In fact, if this corona-battling business goes on as long as many fear, we’ll see further developments with the various indicators of an individual’s ranking in the club hierarchy being incorporated in their facemasks. It’s a complex area - for those unacquainted with the arcane secret signals of club status, the word is that it’s all to do with swallow-tails and the display of balls.

Of course, if things go on for too long, we’ll stray into a dark world of extra-special equipment being supplied for the elite few. An acquaintance in Uruguay – which has, largely unnoticed, been exceptionally successful in combatting the pandemic despite being neighbour to disease-rampant bigger states – has forwarded this image. He tells us it may look like an army officer’s outfit, but it actually is a thinly-disguised Commodore’s De Luxe Coronavirus Kit which is current being developed and test-marketed in South America.For the elite only, to be bought out of club funds – the Commodores De Luxe Coronavirus KitFor the elite only, to be bought out of club funds – the Commodores De Luxe Coronavirus Kit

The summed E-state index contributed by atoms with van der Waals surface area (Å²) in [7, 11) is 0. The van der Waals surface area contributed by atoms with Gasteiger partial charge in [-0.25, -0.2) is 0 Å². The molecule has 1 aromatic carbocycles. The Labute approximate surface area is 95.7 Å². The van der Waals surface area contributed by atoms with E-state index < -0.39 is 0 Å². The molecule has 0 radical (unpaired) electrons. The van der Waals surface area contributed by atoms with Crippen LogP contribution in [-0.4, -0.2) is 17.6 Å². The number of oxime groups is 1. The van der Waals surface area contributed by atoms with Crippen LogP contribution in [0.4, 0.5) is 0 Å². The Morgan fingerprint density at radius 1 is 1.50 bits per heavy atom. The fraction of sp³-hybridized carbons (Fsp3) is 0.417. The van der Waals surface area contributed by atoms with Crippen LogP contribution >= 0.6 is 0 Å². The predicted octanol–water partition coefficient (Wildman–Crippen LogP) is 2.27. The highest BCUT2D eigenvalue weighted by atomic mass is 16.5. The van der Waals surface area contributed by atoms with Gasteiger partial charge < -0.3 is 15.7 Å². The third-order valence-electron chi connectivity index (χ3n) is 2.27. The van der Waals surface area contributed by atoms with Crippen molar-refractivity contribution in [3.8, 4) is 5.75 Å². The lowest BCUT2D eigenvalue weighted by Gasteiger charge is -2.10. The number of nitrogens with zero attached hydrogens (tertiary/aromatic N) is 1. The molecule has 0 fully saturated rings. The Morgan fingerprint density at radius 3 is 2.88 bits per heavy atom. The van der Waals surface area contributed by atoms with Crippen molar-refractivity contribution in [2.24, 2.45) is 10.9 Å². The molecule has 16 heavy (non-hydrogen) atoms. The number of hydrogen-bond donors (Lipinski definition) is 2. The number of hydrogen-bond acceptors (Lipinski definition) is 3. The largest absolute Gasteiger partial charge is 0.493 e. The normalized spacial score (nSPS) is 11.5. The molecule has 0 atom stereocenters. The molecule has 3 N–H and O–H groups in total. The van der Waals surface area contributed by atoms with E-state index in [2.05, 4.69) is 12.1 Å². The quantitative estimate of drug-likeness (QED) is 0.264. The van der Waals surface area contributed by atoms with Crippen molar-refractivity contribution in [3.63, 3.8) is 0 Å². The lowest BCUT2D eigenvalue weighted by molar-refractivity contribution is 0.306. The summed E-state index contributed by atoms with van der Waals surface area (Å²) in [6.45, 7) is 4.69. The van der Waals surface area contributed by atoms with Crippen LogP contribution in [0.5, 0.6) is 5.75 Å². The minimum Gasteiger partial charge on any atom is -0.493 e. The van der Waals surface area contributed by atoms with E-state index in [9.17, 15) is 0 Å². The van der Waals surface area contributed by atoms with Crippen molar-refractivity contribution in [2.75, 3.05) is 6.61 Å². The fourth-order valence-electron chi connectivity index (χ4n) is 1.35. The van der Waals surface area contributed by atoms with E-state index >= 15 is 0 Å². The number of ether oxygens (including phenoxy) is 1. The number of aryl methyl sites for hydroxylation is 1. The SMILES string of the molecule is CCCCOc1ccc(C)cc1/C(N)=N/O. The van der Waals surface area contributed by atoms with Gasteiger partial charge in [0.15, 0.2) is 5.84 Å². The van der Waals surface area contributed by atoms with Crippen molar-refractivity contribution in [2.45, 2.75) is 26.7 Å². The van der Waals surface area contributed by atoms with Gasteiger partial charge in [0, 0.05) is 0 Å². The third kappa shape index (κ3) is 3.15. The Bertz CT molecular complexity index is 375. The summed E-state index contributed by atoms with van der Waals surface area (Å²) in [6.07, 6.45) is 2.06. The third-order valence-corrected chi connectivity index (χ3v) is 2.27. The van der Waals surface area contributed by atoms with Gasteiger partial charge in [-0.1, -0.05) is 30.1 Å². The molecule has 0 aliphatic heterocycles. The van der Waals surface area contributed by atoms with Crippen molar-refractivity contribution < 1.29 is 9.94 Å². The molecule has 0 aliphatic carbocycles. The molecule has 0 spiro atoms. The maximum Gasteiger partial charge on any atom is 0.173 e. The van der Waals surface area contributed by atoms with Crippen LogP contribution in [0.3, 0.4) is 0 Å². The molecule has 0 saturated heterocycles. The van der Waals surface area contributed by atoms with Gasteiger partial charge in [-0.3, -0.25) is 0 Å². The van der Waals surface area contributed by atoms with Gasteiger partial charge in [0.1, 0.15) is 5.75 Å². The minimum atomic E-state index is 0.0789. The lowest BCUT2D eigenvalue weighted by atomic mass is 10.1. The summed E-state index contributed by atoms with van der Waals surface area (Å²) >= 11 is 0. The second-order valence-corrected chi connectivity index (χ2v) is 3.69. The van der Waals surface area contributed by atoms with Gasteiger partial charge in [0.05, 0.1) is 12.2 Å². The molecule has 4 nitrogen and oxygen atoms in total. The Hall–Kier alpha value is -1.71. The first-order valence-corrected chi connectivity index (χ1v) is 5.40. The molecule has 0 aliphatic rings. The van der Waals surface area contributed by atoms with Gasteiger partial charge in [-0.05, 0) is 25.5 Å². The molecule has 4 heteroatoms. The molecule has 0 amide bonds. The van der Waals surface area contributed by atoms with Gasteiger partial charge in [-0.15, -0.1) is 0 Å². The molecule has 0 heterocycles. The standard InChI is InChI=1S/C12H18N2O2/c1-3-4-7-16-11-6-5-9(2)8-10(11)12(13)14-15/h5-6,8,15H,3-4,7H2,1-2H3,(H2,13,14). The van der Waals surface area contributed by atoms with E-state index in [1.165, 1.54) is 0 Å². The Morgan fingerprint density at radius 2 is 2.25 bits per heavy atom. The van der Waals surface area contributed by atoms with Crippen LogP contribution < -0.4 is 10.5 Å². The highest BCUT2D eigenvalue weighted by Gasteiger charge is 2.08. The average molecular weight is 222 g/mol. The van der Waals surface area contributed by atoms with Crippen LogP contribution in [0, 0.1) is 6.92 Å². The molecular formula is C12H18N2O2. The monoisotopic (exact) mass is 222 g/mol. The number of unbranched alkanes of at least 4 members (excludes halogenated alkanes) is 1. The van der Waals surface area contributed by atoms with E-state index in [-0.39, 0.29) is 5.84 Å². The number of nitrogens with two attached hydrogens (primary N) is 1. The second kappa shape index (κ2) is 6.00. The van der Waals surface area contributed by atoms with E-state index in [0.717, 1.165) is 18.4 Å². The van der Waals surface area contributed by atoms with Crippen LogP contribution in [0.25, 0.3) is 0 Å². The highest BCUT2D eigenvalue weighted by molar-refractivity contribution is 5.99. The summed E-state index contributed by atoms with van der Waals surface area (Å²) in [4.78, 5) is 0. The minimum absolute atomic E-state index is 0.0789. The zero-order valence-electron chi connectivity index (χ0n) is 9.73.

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Dun Laoghaire’s local authority has extended the deadline to take part in its summer flag-making initiative.

As previously reported on Afloat.ie, locals of all ages are invited tell their own Covid-19 story with a flag of their own making.

Submitted flags will then be flown from the masts of boats among Dun Laoghaire’s sailing community which will display them in a flotilla on Dublin Bay.

Hundreds of flags have already been received by Dun Laoghaire-Rathdown County Council, but the authority said there are lots more stories to tell so they have pushed the deadline back to the end of summer.

For more details on how to take part and create your own flag, click HERE.

Published in Dublin Bay